There was also oddly little signposting about the passage of time, so I had to frantically flip back in the book to figure out how old Emilia Mae was. It seems clumsy, for those concerned, to do math in order to confirm that Emilia Mae was of consenting age.
I recently read Haruki Murakami's "The Wind-Up Bird Chronicle," or recently resisted the urge to throw the book down a flight of stairs for its shameless dabbling in child pornography, thanks to worrisome descriptions of a 15-year-old character. Specific statements about women are not comparable in the two works, but a hidden-in-plain sight cheapening of women, which I take it is not meant to be the "point" of either book, confuses me in the same way.
Emilia Mae wears a blue dress to her wedding. "The virtues of this robin's-egg-blue sheath were the three long curved darts in front and the vertical back darts, which made her look slim in places she wasn't." During the ceremony, the reverend explains that God "created woman to share in a man's life — to assist in man's striving — to satisfy man's need. He also created the woman to be loved, honored, and appreciated by man."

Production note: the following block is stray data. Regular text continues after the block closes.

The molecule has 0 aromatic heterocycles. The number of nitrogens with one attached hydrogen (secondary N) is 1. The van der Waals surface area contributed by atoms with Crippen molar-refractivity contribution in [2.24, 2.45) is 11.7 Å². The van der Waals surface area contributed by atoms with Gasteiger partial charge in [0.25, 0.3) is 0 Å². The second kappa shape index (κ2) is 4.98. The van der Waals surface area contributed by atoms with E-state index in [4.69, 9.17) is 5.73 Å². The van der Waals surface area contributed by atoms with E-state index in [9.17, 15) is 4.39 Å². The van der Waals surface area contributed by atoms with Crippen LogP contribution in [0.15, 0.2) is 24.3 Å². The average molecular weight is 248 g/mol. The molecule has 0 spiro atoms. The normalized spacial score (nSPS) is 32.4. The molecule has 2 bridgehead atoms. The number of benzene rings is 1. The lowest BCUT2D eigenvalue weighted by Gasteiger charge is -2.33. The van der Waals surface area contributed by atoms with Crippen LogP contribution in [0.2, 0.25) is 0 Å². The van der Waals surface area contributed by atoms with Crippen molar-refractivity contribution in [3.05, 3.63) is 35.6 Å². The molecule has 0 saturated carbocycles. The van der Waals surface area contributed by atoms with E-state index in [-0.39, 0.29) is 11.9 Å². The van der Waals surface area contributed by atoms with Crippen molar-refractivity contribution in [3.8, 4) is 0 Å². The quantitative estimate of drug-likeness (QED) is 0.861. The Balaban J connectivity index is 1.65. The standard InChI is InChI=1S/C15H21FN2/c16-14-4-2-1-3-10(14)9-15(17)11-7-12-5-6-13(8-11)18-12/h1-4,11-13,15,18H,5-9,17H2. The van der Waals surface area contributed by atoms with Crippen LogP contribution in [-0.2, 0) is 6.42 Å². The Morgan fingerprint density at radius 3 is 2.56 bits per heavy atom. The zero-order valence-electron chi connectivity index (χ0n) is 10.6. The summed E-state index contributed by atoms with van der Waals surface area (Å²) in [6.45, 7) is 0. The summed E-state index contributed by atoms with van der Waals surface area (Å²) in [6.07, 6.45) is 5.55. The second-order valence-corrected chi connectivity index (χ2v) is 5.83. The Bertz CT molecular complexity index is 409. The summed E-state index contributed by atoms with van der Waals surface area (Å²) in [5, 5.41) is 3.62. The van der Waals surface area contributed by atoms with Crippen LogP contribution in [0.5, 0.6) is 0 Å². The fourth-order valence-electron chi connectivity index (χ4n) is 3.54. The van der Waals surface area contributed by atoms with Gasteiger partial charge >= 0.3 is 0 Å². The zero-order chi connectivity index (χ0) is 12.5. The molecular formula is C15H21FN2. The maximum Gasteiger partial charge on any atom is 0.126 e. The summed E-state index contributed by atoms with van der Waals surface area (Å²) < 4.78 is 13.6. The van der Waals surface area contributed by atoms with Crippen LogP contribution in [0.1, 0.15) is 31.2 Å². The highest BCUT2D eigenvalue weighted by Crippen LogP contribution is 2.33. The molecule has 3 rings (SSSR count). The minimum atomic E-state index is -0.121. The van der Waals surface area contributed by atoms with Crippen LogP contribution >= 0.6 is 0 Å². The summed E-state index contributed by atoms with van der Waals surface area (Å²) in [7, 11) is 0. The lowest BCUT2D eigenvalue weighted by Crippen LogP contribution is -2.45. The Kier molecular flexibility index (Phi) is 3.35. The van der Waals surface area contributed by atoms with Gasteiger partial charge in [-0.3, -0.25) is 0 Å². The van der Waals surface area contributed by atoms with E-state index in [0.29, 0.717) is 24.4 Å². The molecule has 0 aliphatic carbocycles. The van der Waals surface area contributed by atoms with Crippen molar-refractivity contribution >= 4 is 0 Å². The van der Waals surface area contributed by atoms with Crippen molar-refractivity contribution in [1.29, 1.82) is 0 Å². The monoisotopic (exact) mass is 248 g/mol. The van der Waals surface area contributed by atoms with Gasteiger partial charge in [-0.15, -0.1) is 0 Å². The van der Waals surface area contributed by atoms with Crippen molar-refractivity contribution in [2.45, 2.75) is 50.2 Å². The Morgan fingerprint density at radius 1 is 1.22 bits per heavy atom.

"Emilia Mae had never thought of it that way." This moment of realization is odd because all it seems to say is the bare minimum, that she exists to serve man, and bonus, is worthy of man's appreciation. If she had never thought of it that way, why all the concern with her weight? This moment at the wedding is not the problem, it could still be key to a deeper story about women's self-valuation, but there is no further on the subject and so the character sinks into a patriarchy air pocket.
Sure, New York was a different place in 1929 for "ladies," and not to pin this on Betsy Carter, but actually to pin it on us all: Ruth Bader Ginsburg was born in New York in 1933. "My mother told me to be a lady," Ginsburg said, "and for her, that meant be your own person, be independent." Thankfully, her story shows us that a few things about ladies are true all at once.
Betsy Carter's novels include "The Puzzle King" and "Swim to Me." She had a house in Springs for many years.